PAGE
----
Take care to protect your own natural sleep cycle! Try not to put your hamster’s cage in the same room you sleep in. It’s tempting to put a hamster in a bedroom, but a better place would be somewhere uninhabited at night. For example, the living room or a spare room.

Can Hamsters Be Trained Out of Day Sleeping?

Some owners claim that they can train their hamsters out of their nocturnal ways. In reality, however, this goes against a hamster’s wild nature. It may be harmful to your hamster’s health.

Think about it this way. Human beings can shift their sleep cycles to be nocturnal. People who work consistent night shifts do this regularly. However, people also tend to suffer health concerns when they don’t see the sun for long periods. A person may suffer a vitamin D deficiency or depression.

People are built to be active during the day. Hamsters are built for the night.

Instead of trying to make a hamster sleep cycle conform to your own, hamster owners should take advantage of a hamster’s natural daytime wake periods for play and companionship.

This way, you still get to interact with your hamster, but you won’t be kept up all night.

January 21, 2010

What is a good diet for my hamster?

hamster dietLike caring for any pet, caring for your hamster requires a good diet. What to feed our pets is probably one of the most important questions a pet owner can ask and this is true no matter what kind of pet, large or small. Hamsters will thrive when given a healthy diet and many pet stores offer commercial brand hamster foods that are healthy and nutritious. In most cases, store bought hamster foods will have the correct balance of nutritional elements and will appeal to your hamster’s tastes. In addition to a nutritious diet, hamsters will also need plenty of water and should always have a fresh supply in their cages.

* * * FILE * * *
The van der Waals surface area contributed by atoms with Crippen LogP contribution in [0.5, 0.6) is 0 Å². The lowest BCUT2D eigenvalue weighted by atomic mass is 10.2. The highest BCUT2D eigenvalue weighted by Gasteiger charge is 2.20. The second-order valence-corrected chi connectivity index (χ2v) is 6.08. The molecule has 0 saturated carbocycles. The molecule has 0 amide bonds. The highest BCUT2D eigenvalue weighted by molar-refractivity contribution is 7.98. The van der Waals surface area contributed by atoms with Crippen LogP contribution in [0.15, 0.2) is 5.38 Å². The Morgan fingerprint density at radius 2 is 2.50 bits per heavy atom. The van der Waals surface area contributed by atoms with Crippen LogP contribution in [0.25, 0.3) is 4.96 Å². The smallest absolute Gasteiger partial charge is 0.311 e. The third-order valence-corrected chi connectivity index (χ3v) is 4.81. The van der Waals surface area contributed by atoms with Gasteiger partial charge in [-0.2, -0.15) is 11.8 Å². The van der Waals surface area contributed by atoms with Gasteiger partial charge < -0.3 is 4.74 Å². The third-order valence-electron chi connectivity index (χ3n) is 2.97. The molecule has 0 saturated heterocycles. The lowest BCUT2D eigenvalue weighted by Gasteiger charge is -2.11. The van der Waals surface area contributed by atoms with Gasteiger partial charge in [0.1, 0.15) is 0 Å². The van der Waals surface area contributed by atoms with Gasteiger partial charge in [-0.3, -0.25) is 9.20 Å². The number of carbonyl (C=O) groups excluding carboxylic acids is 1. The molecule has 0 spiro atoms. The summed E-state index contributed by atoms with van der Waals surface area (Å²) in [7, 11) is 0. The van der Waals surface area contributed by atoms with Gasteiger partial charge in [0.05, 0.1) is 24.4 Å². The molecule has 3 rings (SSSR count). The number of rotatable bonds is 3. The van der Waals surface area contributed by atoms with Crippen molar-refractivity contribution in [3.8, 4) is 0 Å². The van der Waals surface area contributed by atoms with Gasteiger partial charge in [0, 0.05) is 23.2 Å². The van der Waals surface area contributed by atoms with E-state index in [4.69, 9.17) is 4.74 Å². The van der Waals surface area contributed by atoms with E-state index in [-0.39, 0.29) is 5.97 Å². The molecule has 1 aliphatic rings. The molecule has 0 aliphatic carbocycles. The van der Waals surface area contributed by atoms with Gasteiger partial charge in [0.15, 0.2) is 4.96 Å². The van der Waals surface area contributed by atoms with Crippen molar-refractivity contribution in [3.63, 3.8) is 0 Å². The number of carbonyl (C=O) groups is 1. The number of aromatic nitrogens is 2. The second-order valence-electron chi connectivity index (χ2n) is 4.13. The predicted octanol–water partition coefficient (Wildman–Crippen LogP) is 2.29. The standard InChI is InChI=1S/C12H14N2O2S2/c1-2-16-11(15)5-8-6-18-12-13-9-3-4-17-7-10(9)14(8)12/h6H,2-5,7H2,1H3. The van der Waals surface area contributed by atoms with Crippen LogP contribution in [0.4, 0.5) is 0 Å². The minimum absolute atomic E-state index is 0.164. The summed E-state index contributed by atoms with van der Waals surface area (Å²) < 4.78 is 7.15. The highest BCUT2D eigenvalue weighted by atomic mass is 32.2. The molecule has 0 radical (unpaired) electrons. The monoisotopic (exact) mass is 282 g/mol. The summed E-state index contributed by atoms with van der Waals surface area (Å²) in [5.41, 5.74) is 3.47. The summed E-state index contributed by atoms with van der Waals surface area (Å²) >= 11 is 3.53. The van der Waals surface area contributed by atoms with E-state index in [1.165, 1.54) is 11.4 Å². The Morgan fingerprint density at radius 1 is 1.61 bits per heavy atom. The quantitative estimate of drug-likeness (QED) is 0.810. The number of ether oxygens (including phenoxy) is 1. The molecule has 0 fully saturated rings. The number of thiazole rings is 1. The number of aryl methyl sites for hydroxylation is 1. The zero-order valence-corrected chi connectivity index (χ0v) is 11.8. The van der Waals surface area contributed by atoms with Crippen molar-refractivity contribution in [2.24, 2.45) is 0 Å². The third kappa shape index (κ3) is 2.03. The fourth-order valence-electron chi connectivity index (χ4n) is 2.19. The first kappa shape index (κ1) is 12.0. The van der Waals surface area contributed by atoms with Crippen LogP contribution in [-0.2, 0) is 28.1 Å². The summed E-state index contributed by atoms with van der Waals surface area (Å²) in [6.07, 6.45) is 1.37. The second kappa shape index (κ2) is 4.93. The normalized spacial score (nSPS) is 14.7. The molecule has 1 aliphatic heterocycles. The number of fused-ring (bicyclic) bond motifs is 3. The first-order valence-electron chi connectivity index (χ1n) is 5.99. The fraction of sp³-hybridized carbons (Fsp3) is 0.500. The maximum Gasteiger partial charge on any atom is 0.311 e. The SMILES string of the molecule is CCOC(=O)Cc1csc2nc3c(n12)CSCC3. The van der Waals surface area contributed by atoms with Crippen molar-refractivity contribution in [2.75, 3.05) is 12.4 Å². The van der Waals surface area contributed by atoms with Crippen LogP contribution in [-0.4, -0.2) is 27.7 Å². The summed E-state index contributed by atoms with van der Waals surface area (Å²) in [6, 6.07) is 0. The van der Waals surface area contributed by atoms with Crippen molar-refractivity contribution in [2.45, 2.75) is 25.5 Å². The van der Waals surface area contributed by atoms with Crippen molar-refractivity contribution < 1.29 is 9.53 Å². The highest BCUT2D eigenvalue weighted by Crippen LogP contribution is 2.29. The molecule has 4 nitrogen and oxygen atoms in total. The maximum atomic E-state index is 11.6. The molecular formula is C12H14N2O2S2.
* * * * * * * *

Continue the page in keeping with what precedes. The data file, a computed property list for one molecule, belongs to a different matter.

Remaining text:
Should you choose to supplement your hamster’s diet with fresh fruits and vegetables it is important that you do your research first. Hamsters will eat almost any kind of fruit, vegetable, seed or nut but this doesn’t mean that all foods are safe for your hamster. For example, you should never feed your hamster almonds, apple seeds, citrus fruits, eggplant, garlic, red beans, mushrooms, onions, pickles, rhubarb, tomatoes, or human junk food. On the other hand, there are a wide range of foods that your hamster will enjoy.

Feeding a hamster various seeds and nuts make a great treat. Often included in commercial hamster foods, seeds and nuts have a high fat content and are enjoyed by hamsters. However, be careful when feeding seeds and nuts to dwarf hamster as too many in the diet can cause fur to fall out. One or two nuts on alternate days is more than enough for a dwarf hamster while average hamsters can probably eat twice as much. Hamsters also love to eat green vegetables like cucumber or lettuce. One of the side benefits of these foods is that they also provide your hamster with water. Still, too many green vegetables, especially lettuce, can cause liver problems; as such, you should only feed your hamster green vegetables every two or three days.

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Disclaimer: CritterCures is an educational resource, and all information herein is strictly for educational purposes. It is not intended to diagnose, treat, prevent, or cure diseases, nor is it meant to replace the (prescribed) treatment or recommendations of your veterinarian or healthcare provider. Always inform your veterinarian or healthcare provider of any products that your pet are taking, including herbal remedies and supplements.